Britannia In the Time-Stream

by Phil Masters (

I'm beginning to get the sense that any alternate history with extended or modified British power is assumed, in some quarters, to be dominated either by arrogant aristocrats, comic-but-honourable Kiplingesque chaps in pith helmets and monocles, boot-on-neck Steam Lords, or in extreme cases, eternally monarchist Plantagenets or Tudors.

Well, that's one approach. But it's a bit of a Hollywood cliche of Britishness, and frankly, it leaves us looking regressive, overly hierarchical, and bluntly imperialistic. All of them vices to which the British have been horribly prone, of course (mostly because they're side-effects of empire, as the Spanish demonstrated in the past and the USA will quite likely demonstrate at length in the next hundred years), but still just one side of the coin.

So perhaps we need some alternate alternates. Off the top of my head, and wide open to revision:


It took hard work, a lot of shouting in various Parliaments, and some appallingly ruthless quiet eliminations of certain extremists, but eventually, by the time the fevers got him, Oliver Cromwell had hammered together a working sort of proto-representative democracy. Cromwell's own son retired to become a country farmer, and the young Charles Stewart dies of drink in exile. The other powers of Europe adjusted to the permanent change (while their radical movements learnt from it), and the New Model Parliament system proved adaptable enough to keep Britain's American colonies happy. (There were, eventually, minor revolts and compromises, but no big Revolution.)

Of course, wars with the Dutch were probably inevitable, but the Cromwellian Tradition kept British military forces strong, and shared interests in facing down the Catholic powers encouraged a degree of accommodation. Talking of which - religious intolerance was a bad habit and hard to break, but it did soften a little over time, once the Cromwellians felt more secure, and wanted to throw their Catholic neighbours the odd small concession in diplomacy. Hard-core Puritanism faded a little in the face of prosperity, too. It usually does.

The current year is 1802, and the Industrial Revolution on Cromwell-1 seems to be mirroring that on Homeline fairly closely. Of course, greater democracy may be slowing it down a little, as the first big mills can't depend on quite such a compliant, crushed workforce. Meanwhile, across the Atlantic, the patchwork of Allied Independent Protectorates and uneasy-neighbour Dutch colonies face the Catholic powers of France and Spain, and aren't so quick to forget old enmities.

[Think of 1802 Britain as 1902 America but without the industry; proud of its authentic democratic traditions, but not terribly good at relating to other nations. However, it's much more like the good guys than most of its neighbours, whose kings have spent the last two centuries trying to make sure that what happened to Charles I doesn't happen to them.]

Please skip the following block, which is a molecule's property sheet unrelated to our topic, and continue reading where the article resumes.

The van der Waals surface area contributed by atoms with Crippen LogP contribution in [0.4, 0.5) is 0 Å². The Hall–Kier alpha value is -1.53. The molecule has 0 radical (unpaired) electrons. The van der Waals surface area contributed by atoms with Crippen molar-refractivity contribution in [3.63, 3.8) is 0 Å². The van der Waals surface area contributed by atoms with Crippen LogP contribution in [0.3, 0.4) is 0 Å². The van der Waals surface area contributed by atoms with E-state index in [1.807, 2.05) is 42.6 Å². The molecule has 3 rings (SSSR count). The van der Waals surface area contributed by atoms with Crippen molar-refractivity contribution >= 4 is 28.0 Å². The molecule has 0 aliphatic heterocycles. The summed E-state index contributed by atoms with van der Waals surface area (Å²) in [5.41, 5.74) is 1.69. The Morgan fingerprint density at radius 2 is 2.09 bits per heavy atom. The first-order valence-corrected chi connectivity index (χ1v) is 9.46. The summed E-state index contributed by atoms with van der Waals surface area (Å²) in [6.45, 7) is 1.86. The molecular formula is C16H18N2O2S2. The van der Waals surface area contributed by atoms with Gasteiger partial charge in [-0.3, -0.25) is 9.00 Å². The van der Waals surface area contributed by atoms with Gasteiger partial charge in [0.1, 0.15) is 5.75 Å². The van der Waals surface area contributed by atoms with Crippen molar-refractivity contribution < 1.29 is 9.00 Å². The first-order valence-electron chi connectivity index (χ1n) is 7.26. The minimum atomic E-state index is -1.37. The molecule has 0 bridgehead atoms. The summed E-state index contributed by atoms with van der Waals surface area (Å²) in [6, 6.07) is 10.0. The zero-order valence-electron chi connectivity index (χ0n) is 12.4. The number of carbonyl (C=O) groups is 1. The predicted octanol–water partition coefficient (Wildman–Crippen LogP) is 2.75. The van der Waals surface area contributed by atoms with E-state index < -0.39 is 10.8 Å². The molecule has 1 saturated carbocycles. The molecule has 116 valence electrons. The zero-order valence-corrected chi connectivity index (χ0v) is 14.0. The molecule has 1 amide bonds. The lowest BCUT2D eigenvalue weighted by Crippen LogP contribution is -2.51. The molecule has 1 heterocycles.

It took just the right amount of vision among a certain group of late-18th-century capitalists - enough, but not too much. Oh, and a certain slightly ruthless disregard for sentimental attachments to home. But really, why ship unrefined cotton thousands of miles to the mills, when you could take the mill technology to the cotton? Especially when that gave you access to an even larger workforce, who everyone assumed would be more compliant. They were just Indians, after all.

Well, the workers were fairly compliant, anyway. But there were also Anglo-Indians with a certain sense of personal superiority, and mercantile castes who could be as clever with money as any British mill-owner. Within a generation or so, a fair proportion of the Indian Mills were locally owned. They were also using more advanced technology, which needed some skilled engineers; so the mill-owners decided to look locally for them, too, and set up technical schools. It turned out that some local scholars were quite interested in mathematics.

By 1900, the industrial epicentre of the British Empire was undeniably India, and every other colonial power saw high-population equitorial possessions as the key to industrial might. Britain still had financial power, prestige, and the nominal capital, but the old queen had spent half her time out east. (Oh, and the Suez Canal was an entirely British project. The idea of French influence over that line of communication was unthinkable.) The series of minor and colonial wars, as Germany struggled to gain access to an Imperial-sized workforce, were pretty nasty.

The current year is 1951, and a lot of people talk about the Anglo-Indian Commonwealth. Indian scientists split the atom, and HMS Ashoka and its nuclear-powered sister-ships can project Commonwealth power to any sea on the globe. Commonwealth citizens pride themselves on their tolerance (and over half of the governing classes are Indian), though that tolerance doesn't always seem to extend to the African dominions. Australia is being opened up to Indian immigration as it seeks to lead the next wave of technological development. However, all is not well; the German principalities are reuniting to threaten France once again, and the Russian Bear, emerging from a half-century of turmoil, is said to be eyeing the huge workforce of China...

[Think relatively light, pleasant steampunk in a multi-racial world, with the Commonwealth saturated with Indian cultural details.]